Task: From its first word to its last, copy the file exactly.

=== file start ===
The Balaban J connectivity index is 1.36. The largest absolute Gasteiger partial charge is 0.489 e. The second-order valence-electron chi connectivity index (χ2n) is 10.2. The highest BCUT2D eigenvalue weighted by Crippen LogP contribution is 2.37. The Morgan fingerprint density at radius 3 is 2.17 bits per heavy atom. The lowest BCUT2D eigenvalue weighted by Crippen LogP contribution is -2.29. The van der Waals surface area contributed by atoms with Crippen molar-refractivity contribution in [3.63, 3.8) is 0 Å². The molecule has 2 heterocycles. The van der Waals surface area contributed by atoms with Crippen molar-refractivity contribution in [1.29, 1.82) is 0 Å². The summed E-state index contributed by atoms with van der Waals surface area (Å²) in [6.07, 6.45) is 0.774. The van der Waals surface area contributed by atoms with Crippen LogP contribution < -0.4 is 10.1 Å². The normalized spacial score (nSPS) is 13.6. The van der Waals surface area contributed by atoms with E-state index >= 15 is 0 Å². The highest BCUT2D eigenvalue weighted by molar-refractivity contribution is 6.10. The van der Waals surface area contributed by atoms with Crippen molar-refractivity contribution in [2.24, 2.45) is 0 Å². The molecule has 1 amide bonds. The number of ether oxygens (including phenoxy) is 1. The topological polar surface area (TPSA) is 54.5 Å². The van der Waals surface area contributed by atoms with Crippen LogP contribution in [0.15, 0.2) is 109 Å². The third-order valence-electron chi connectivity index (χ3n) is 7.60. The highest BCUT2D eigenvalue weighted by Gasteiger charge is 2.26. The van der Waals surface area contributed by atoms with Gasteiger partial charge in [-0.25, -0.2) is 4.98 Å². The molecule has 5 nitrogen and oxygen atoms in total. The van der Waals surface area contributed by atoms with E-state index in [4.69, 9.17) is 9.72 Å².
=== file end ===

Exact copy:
The Balaban J connectivity index is 1.36. The largest absolute Gasteiger partial charge is 0.489 e. The second-order valence-electron chi connectivity index (χ2n) is 10.2. The highest BCUT2D eigenvalue weighted by Crippen LogP contribution is 2.37. The Morgan fingerprint density at radius 3 is 2.17 bits per heavy atom. The lowest BCUT2D eigenvalue weighted by Crippen LogP contribution is -2.29. The van der Waals surface area contributed by atoms with Crippen molar-refractivity contribution in [3.63, 3.8) is 0 Å². The molecule has 2 heterocycles. The van der Waals surface area contributed by atoms with Crippen molar-refractivity contribution in [1.29, 1.82) is 0 Å². The summed E-state index contributed by atoms with van der Waals surface area (Å²) in [6.07, 6.45) is 0.774. The van der Waals surface area contributed by atoms with Crippen LogP contribution < -0.4 is 10.1 Å². The normalized spacial score (nSPS) is 13.6. The van der Waals surface area contributed by atoms with E-state index >= 15 is 0 Å². The highest BCUT2D eigenvalue weighted by molar-refractivity contribution is 6.10. The van der Waals surface area contributed by atoms with Crippen molar-refractivity contribution in [2.24, 2.45) is 0 Å². The molecule has 1 amide bonds. The number of ether oxygens (including phenoxy) is 1. The topological polar surface area (TPSA) is 54.5 Å². The van der Waals surface area contributed by atoms with Crippen LogP contribution in [0.15, 0.2) is 109 Å². The third-order valence-electron chi connectivity index (χ3n) is 7.60. The highest BCUT2D eigenvalue weighted by Gasteiger charge is 2.26. The van der Waals surface area contributed by atoms with Gasteiger partial charge in [-0.25, -0.2) is 4.98 Å². The molecule has 5 nitrogen and oxygen atoms in total. The van der Waals surface area contributed by atoms with E-state index in [4.69, 9.17) is 9.72 Å².